Root & Flower settles into new, bigger space on Bridge Street after much anticipation |

Root & Flower settles into new, bigger space on Bridge Street after much anticipation

Root & Flower has opened the doors to its new digs on Bridge Street after much anticipation from the community.

“We’ve always dreamed of expanding. We’ve been approached by cities and other ski towns to take Root & Flower there. But we’ve decided to stay in our hometown and instead just change the brand at our old place to Two Arrows full time,” said co-owner Samantha Bisantz. “It took a while for us to get here, but we’re so excited that we finally are.”

Cocktails at Root & Flower, from left: gin & tonic, OG Orleans, Spa Day and Smoking Bird.
Casey Russell |

On Feb. 28 — “it was kind of a gnarly weekend to open,” Bisantz said, reminiscing about the Burton US Open — Root & Flower revamped its menu, distinguished itself from sister business Two Arrows Coffee and found a customer of base visitors and locals alike.

As for the revamped menu: At its core, Root & Flower is a wine bar. It offers a selection of glasses and bottles, listed by tasting notes. For whites, they offer selections under “Crisp & Clean” and “Wood & Weight.” Same goes for reds, except there are a lot more options: “Elegance & Grace,” “Bright & Polished,” “Rustic & Complex,” “Bold & Structured,” “Jam & Spice,” “Underappreciated & Misunderstood” and “Sweet, Fortified & Otherwise.” And of course, no après wine list would be complete without “Pretty & Pink” rosé options.

Each wine menu also has an aroma wheel printed on it to assist guests with picking a varietal that will sing to their taste buds.

Root & Flower is now able to offer a larger food menu, thanks to a bigger kitchen and the talents of co-owner and chef Matthew Limbaugh. But the running joke at the bar?

“We’re a wine bar that specializes in cocktails,” Bisantz said. “We’ve always focused on doing the classics, but doing them well.”

Co-owner and product expert Jeremy Campbell hand curates all the wine and liquor the bar stocks. He likes picking products that have a great story to match the high quality.

For example, Campbell loves working with Cap Rock gin, which is made in Hotchkiss, Colorado, at Jack Rabbit Hill Farms, owned by Lance and Anna Hanson.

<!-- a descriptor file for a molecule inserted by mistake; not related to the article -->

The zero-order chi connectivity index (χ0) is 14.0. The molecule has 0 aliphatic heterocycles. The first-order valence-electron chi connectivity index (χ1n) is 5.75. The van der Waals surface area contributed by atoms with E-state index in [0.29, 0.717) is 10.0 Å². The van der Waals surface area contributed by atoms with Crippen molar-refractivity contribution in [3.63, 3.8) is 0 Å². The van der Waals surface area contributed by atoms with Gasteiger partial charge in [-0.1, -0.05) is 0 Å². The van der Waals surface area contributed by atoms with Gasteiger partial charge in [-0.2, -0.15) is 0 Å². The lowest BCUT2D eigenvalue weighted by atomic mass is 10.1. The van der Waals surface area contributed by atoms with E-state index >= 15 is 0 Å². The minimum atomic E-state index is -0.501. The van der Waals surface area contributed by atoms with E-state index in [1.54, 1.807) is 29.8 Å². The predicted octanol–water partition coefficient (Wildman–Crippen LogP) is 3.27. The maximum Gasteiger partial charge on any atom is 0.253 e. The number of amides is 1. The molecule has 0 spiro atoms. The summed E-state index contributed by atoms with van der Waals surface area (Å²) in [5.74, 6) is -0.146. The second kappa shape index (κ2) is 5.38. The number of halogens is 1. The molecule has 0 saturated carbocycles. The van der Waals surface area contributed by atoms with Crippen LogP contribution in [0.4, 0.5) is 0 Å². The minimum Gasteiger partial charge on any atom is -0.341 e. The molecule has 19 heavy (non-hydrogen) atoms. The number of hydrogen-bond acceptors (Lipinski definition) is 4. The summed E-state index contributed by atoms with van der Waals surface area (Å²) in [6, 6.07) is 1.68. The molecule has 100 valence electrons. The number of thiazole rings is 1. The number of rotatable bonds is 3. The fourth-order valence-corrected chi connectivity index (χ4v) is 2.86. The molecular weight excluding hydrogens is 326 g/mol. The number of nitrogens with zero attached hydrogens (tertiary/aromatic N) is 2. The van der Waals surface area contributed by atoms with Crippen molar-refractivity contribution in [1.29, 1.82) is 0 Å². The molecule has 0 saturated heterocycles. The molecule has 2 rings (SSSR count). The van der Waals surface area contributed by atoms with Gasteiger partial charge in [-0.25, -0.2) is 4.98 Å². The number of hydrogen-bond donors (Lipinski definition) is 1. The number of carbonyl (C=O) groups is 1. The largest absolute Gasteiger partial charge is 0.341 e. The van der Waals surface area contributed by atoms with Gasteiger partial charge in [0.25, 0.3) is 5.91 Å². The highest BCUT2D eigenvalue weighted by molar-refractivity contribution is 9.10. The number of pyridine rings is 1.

“Everything in this bottle comes from his property, including the water source,” Campbell said, gesturing at the bottle. “The base for it is apples from the orchards. He hand-picks the juniper, the lavender, rose, all the botanicals in it. It’s really, truly a Colorado product. This is one of my top five favorite gins.”

Mathew Guzetti is a co-owner and sommelier at Root & Flower.
Casey Russell |

And behind the bar, co-owner and sommelier Mathew Guzzetti holds down the fort making drinks like the smoking bird — mezcal, tequila, pineapple and bitters — and the OG Orleans — orange-infused cognac, sweet vermouth and bitters.

Far and away, the most popular cocktail Guzetti makes is the Root & Flower take on a gin and tonic. It starts with Cap Rock gin, topped with housemade tonic and a sprig of fresh rosemary. It tastes like après, but without the alcoholic burn of a poorly made drink, and it comes in a glass that practically begs for pinky-out jokes.

When conceptualizing Root & Flower, Bisantz and Campbell wanted to create a space that felt like it could be located in a major city. And with décor by local interior designers and branding by local graphic designers, the rustic-chic aesthetic feels as natural in Vail Village as it might in the West Village of Manhattan.

“This is a way for Vail to keep up with the world outside of us. I think that’s why the locals love us, is because feel like you’re in a big city,” Bisantz said. “But at the end of the day, we’re mountain people, and I think that’s another reason why people love us. It’s fancy, we have beautiful products … we all skied this morning.”

But behind the drinks, the food and the atmosphere, there’s a group of friends that, over the past six years, has loved working together and creating a space for the community to enjoy.

“The reaction when people come in here — the whole town is excited for us. We worked together for like, 10 years,” Bisantz said of her co-owners. “Just the community support and excitement is amazing.”

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